Jen Wagner: That makes total sense and I guess the last question on Janus would be. We’ve talked a lot about the effect on teachers, the effect on unions. Do you think this will have a notable effect on educational choice, on school choice, or are those issues really disconnected?
Leslie Hiner: We see a connection here and this is why we’ve been so interested in this case. Because we do meet a lot of teachers as we’re advocating for school choice because there are an awful lot of teachers who believe what we believe which is that a child should be able to be in a classroom, any classroom, where that child can learn. We often see the case where teachers in public schools and private schools and in charter schools will collaborate on behalf of kids. So that if a child needs to go to a different environment—maybe the child’s in a really big public school and is just overwhelmed by the experience of being with so many kids and so much activity and just can’t connect to the learning—but the teacher can see that and knows that the child being in a small school where’s there’s less commotion, less people that that could open up an opportunity for that child to really learn, well teachers know this. So they will collaborate with each other to the benefit of these kids.
So in that they’re supportive of school choice. They’re supportive of the mechanism being in place that will allow a parent to make different choices for their children depending in what they need at the time. So yes, I think that this is a very positive move. Not to mention the fact too that teachers are so often quiet in the education debate. If they disagree with the union that’s not, well that’s not a good position to be in. But at this point teachers will be empowered to speak their own minds and we welcome that.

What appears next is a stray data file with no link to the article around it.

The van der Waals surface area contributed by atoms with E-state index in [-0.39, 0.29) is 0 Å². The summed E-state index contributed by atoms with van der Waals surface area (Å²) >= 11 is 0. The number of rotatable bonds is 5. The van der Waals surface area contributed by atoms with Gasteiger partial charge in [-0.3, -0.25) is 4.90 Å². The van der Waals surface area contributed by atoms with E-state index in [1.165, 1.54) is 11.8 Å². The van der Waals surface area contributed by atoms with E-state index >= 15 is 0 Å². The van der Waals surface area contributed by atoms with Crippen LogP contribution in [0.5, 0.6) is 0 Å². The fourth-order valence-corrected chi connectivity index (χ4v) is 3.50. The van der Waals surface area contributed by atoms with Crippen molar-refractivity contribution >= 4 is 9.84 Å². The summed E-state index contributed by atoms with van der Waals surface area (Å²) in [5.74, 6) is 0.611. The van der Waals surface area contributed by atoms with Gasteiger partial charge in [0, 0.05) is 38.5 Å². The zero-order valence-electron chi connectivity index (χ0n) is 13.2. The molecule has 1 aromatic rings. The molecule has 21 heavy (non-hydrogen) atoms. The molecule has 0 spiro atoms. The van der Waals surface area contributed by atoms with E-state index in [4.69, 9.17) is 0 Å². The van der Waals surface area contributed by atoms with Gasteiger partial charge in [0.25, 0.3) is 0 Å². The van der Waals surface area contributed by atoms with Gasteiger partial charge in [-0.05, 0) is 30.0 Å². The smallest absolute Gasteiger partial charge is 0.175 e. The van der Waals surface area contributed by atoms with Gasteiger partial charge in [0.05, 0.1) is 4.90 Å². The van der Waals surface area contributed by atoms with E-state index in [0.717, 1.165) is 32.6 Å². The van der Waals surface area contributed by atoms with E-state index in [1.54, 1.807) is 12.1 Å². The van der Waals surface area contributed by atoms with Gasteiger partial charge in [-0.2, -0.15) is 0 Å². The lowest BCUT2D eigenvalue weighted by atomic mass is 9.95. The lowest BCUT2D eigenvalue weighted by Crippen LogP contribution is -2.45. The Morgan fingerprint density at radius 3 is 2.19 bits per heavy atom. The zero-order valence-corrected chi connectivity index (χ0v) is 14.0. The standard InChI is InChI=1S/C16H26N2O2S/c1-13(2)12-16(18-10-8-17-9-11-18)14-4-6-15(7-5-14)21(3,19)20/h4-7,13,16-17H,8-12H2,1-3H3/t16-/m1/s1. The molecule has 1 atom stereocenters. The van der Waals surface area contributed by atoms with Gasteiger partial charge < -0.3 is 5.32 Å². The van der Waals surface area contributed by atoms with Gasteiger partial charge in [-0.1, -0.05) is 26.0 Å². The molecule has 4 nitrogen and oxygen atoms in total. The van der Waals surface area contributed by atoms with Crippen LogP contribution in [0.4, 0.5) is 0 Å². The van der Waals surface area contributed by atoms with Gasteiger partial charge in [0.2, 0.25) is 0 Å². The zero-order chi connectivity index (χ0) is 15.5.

Jen Wagner: Yes, if you’re just tuning in the short version of that is teacher freedom is good for kids and teachers now have more freedom. Excellent, so let’s switch gears a little bit more into what EdChoice has been doing in the last two weeks, since you’ve been awfully busy. I think this is the first time I’ve seen you in person in two weeks.
So we’ve been involved, you in your capacity as the head of the Legal Defense and Education Center, have been involved in writing two amicus briefs for cases in Florida and Puerto Rico. So let’s start with Florida if you can tell us a little bit about what’s been going down there. They have a long standing tax credit scholarship program that’s been basically under attack since the day it was passed but serves 100,000 kids. What’s the latest assault on that program?
Leslie Hiner: In Florida, what you said is right, is these programs have been under constant assault for many years. In this particular case where we filed an amicus brief it’s the Citizens for Strong Schools vs. the Department of Education. That case began in 2009. Yes, this case is nine years old. It’s still going and the people who brought this case, which is the teachers union in Florida, they want to prolong it even more. What they’re asking for from the courts is to take the case, send it back down to the lower courts and do some more investigation of how the money is being used for education in the state of Florida.